Border became the first batsman to score 150 in both innings of a Test match when he made 150 not out and 153 against Pakistan in Lahore in 1980. However, one of his finest performances was against a rampant West Indies pace attack when he made 98 not out and 100 not out in Port-of-Spain in 1984.

Border said of receiving the accolade: "It is obviously a great honour to be receiving this award. It's also extremely rewarding to be named alongside great cricketers whom I regarded as heroes when I was growing up."

Current MCC President and former England bowler Derek Underwood played in 86 Tests and took a total of 297 wickets, including 10 wickets in a match six times. He was Wisden Cricketer of the Year in 1969 and was awarded MBE in 1981.

The left-arm spinner, nicknamed -Deadly' by his Kent team-mates, took 2,465 first-class wickets from 676 matches. He said of his induction: "It is an honour and a privilege to be inducted into the ICC Cricket Hall of Fame. I am doubly honoured to be receiving this award today, on the first day of an Ashes Test match at Lord's in the year of my MCC Presidency.

"On such an auspicious occasion, it is humbling to be standing alongside two great Australian cricketers in Neil Harvey and Allan Border, in addition to one of the best-ever English batsmen, David Gower."

Gower made his debut in 1978 against Pakistan and went onto represent England in 117 Tests. He was the captain of the England team that regained the Ashes in 1985 by defeating Australia 3-1. However, England failed to defend the Ashes in 1989 under his captaincy as Australia won the series 4-0. In all, he captained England in 32 Tests, winning five and losing 18.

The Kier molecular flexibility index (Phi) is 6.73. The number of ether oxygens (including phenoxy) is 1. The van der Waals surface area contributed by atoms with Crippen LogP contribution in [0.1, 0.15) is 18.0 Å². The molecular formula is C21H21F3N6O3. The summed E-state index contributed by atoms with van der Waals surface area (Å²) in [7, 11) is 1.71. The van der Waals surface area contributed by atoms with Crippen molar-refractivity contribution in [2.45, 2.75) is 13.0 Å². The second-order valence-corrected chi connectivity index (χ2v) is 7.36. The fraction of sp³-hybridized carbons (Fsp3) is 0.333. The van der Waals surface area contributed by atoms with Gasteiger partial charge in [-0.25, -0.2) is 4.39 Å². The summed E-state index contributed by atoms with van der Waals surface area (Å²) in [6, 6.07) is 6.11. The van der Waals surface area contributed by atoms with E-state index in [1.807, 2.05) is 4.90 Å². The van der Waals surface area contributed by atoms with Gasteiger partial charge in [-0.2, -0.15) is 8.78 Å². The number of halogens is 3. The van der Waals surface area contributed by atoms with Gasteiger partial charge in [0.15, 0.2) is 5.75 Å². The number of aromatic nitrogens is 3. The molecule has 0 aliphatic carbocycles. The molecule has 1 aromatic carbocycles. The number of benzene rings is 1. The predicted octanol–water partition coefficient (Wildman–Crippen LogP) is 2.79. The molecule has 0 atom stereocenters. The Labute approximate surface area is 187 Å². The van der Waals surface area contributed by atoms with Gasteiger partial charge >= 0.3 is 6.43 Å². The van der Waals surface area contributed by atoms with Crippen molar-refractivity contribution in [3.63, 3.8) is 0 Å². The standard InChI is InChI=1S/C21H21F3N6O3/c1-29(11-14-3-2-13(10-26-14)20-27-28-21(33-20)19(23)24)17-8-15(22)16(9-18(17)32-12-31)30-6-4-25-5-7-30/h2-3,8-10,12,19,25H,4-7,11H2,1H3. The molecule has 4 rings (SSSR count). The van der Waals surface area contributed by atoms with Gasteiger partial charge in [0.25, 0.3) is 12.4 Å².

The stylish and elegant left-hander amassed 8,231 runs averaging 44.25 and collecting 18 centuries along the way. The 1979 Wisden Cricketer of the Year also played in 114 one-day internationals, scoring 3, 170 runs, including making seven centuries.

Gower said of his induction into the Hall of Fame: "It is a great honour to be inducted into the ICC Cricket Hall of Fame and to have my cricketing career recognised in such a way.

"To be named alongside so many cricketers whom I have such a high regard for is extremely gratifying, for instance Sir Garfield Sobers and Graeme Pollock were great heroes of mine when I first watched the game and to be bracketed with them is tremendous."

The cap presentation ceremony is a key part of the celebrations to mark the ICC's centenary year as it acknowledges the greats of the game and the contributions they have made to ensure cricket is a great sport with a great spirit.

Other ICC Cricket Hall of Famers to have received their caps so far in 2009 are legendary New Zealand all-rounder Richard Hadlee, former Australian greats Rod Marsh and Ian Chappell, 12 former West Indies players or their family members or representatives - batting greats Clive Lloyd, Vivian Richards and Rohan Kanhai, champion all-rounder Garfield Sobers, the three Ws Everton Weekes, Clyde Walcott and Frank Worrell, opener Gordon Greenidge, fast bowlers Michael Holding, Malcolm Marshall and Andy Roberts, and star off-spinner Lance Gibbs - also ex-South Africa batsmen Barry Richards and Graeme Pollock, former Pakistan stalwarts Javed Miandad and Hanif Mohammad and England's Alec Bedser ,Colin Cowdrey, Tom Graveney and Peter May.